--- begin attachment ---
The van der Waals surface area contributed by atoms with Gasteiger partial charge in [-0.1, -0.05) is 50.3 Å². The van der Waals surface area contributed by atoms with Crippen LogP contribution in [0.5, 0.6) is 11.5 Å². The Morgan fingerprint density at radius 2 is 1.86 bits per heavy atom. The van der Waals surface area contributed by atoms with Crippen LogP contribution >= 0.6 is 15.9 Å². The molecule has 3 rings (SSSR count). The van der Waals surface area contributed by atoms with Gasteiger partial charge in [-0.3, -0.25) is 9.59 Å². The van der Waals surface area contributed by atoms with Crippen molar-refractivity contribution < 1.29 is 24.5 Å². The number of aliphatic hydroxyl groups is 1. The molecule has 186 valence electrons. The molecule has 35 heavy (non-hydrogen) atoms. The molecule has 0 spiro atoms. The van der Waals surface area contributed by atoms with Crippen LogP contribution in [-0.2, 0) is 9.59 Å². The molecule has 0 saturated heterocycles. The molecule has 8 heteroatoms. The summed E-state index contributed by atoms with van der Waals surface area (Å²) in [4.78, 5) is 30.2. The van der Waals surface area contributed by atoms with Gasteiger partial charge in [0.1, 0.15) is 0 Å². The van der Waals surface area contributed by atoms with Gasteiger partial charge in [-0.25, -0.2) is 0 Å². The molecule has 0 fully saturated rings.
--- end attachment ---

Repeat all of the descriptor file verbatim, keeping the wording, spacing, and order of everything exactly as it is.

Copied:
The van der Waals surface area contributed by atoms with Gasteiger partial charge in [-0.1, -0.05) is 50.3 Å². The van der Waals surface area contributed by atoms with Crippen LogP contribution in [0.5, 0.6) is 11.5 Å². The Morgan fingerprint density at radius 2 is 1.86 bits per heavy atom. The van der Waals surface area contributed by atoms with Crippen LogP contribution >= 0.6 is 15.9 Å². The molecule has 3 rings (SSSR count). The van der Waals surface area contributed by atoms with Gasteiger partial charge in [-0.3, -0.25) is 9.59 Å². The van der Waals surface area contributed by atoms with Crippen molar-refractivity contribution < 1.29 is 24.5 Å². The number of aliphatic hydroxyl groups is 1. The molecule has 186 valence electrons. The molecule has 35 heavy (non-hydrogen) atoms. The molecule has 0 spiro atoms. The van der Waals surface area contributed by atoms with Crippen LogP contribution in [-0.2, 0) is 9.59 Å². The molecule has 0 saturated heterocycles. The molecule has 8 heteroatoms. The summed E-state index contributed by atoms with van der Waals surface area (Å²) in [4.78, 5) is 30.2. The van der Waals surface area contributed by atoms with Gasteiger partial charge in [0.1, 0.15) is 0 Å². The van der Waals surface area contributed by atoms with Gasteiger partial charge in [-0.25, -0.2) is 0 Å². The molecule has 0 fully saturated rings.